New mouse model shows potential for rapid identification of promising muscular dystrophy therapies

A Massachusetts General Hospital (MGH) research team has created a new mouse model of a common form of muscular dystrophy with the potential of rapidly distinguishing promising therapeutic drugs from those unlikely to be successful. In their report published in Nature Communications they also describe testing a novel antisense oligonucleotide drug - a synthetic nucleic acid strand that prevents transcription of a protein by binding to its mRNA molecule - that may more effectively block production of aberrant proteins.

"This novel fluorescent model allows monitoring of therapeutic drug activity simply by using a camera to take pictures of living mice," says Thurman Wheeler, MD, MGH Department of Neurology, senior author of the report. "By crossing an established mouse model of myotonic dystrophy type 1 with one that expresses either a red or green fluorescent protein in muscle, depending on the splicing of a target RNA sequence, we developed a model in which muscles appear mostly green before treatment and transition to mostly red after successful treatment."

The most common form of adult-onset muscular dystrophy, myotonic dystrophy has two subtypes. Type 1 (DM1) affects RNA splicing, the process that removes non-coding segments from an RNA molecule and determines precisely which protein is produced. The DM1-associated mutation affects splicing of RNAs encoding several important proteins in skeletal muscles along with proteins involved in insulin metabolism and cardiac function. Determining with existing animal models whether potential DM1 therapies could correct this aberrant splicing requires molecular analysis of muscle tissue, which is expensive, time consuming and requires a large number of animals to test each new drug.

Wheeler's team adapted an existing fluorescent-protein-based system developed for cellular studies into one in which the proteins were expressed only in skeletal muscle tissue. In this "bi-transgenic" mouse model, muscle fibers affected by the aberrant RNA splicing of DM1 fluoresce green while those in which splicing is appropriate fluoresce red. The ratio between the red and green signals indicates whether or not a potential therapy is correcting aberrant splicing.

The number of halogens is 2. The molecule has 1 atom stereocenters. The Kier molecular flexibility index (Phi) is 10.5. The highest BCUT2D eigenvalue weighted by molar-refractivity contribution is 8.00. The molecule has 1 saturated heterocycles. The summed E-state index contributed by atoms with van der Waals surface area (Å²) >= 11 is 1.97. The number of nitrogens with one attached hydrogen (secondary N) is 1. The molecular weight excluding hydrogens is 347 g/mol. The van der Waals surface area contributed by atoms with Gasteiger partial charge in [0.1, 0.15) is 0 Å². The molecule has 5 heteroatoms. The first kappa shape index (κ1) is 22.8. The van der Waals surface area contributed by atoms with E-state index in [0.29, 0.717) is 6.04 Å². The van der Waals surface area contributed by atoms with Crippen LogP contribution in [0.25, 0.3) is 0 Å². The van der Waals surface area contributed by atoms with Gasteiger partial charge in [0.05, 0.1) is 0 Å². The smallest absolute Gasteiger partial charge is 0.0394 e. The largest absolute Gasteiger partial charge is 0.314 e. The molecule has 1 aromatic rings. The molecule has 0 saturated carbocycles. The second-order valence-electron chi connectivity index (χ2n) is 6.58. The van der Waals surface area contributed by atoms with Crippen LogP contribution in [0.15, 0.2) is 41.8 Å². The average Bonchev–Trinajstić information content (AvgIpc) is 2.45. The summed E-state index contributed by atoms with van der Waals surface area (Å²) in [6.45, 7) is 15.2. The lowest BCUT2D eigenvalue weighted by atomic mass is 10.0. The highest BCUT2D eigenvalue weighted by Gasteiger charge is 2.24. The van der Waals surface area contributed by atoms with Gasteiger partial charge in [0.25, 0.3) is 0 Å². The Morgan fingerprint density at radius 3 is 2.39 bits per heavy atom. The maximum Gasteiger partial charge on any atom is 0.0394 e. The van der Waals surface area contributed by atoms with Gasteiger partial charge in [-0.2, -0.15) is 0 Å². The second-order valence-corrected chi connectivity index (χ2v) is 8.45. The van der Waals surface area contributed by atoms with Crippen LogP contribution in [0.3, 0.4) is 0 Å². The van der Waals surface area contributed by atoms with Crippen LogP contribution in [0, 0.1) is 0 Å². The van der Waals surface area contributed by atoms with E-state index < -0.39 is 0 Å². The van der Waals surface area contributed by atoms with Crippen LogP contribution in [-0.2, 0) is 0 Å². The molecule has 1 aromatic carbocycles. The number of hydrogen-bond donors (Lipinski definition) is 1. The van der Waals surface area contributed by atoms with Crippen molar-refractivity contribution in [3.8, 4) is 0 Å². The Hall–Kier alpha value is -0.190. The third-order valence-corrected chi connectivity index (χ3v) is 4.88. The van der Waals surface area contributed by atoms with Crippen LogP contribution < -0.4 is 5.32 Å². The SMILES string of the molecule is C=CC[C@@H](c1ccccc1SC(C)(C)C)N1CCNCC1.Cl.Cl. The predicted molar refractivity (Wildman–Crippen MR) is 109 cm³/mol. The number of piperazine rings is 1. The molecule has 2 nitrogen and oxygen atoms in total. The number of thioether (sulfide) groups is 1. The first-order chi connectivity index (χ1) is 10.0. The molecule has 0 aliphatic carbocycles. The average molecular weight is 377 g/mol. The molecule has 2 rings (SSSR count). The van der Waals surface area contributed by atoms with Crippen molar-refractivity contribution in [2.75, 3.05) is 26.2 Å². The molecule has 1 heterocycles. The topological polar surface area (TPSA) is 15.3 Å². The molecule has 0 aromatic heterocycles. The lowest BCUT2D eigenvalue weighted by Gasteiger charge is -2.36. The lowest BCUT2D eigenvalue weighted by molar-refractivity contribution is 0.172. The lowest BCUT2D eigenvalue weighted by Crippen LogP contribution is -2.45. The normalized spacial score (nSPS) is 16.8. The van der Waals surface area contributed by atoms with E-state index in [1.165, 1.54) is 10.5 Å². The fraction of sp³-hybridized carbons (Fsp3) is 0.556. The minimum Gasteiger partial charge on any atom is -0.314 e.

The investigators first tested their model using an existing antisense oligonucleotide (ASO) that targets the RNA-mediated disease process in DM1. They were surprised to observe an increase of the red/green ratio beginning as early as three days after the ASO was injected into the animals' muscles, an increase that persisted for several weeks. Muscle tissue analysis 49 days after injection confirmed correction of the aberrant RNA splicing. Subcutaneous injection with another ASO known to correct RNA splicing defects in the original DM1 model produced a therapeutic effect, as indicated by the increased red/green ratio, as early as 14 days after the first of four injections, an effect that became more pronounced through the eighth dose on day 25.

Because previous studies testing ASOs as potential DM1 therapies were limited by a lack of sufficient drug concentration in muscle tissue, the MGH-based team tested a technology called ligand-conjugated antisense (LICA), which enhances delivery of a subcutaneously injected ASO to muscles throughout the body. Their LICA ASO - the first to be tested as a potential DM1 treatment - demonstrated therapeutic activity twice as fast as the unconjugated version of the same ASO, indicating a two-fold greater potency of the LICA drug.

"Our results support further development of LICA technology for the treatment of DM1. In addition to new ASOs, other treatment strategies such as small-molecule candidate drugs, siRNAs and protein-based therapies also could be tested using this model. Long term it would be ideal for testing gene-editing therapeutic approaches, as they become available," says Wheeler, an assistant professor of Neurology at Harvard Medical School. "Faster identification of promising therapies and early rejection of failed candidates will help make effective treatments available to patients sooner and at lower developmental costs."



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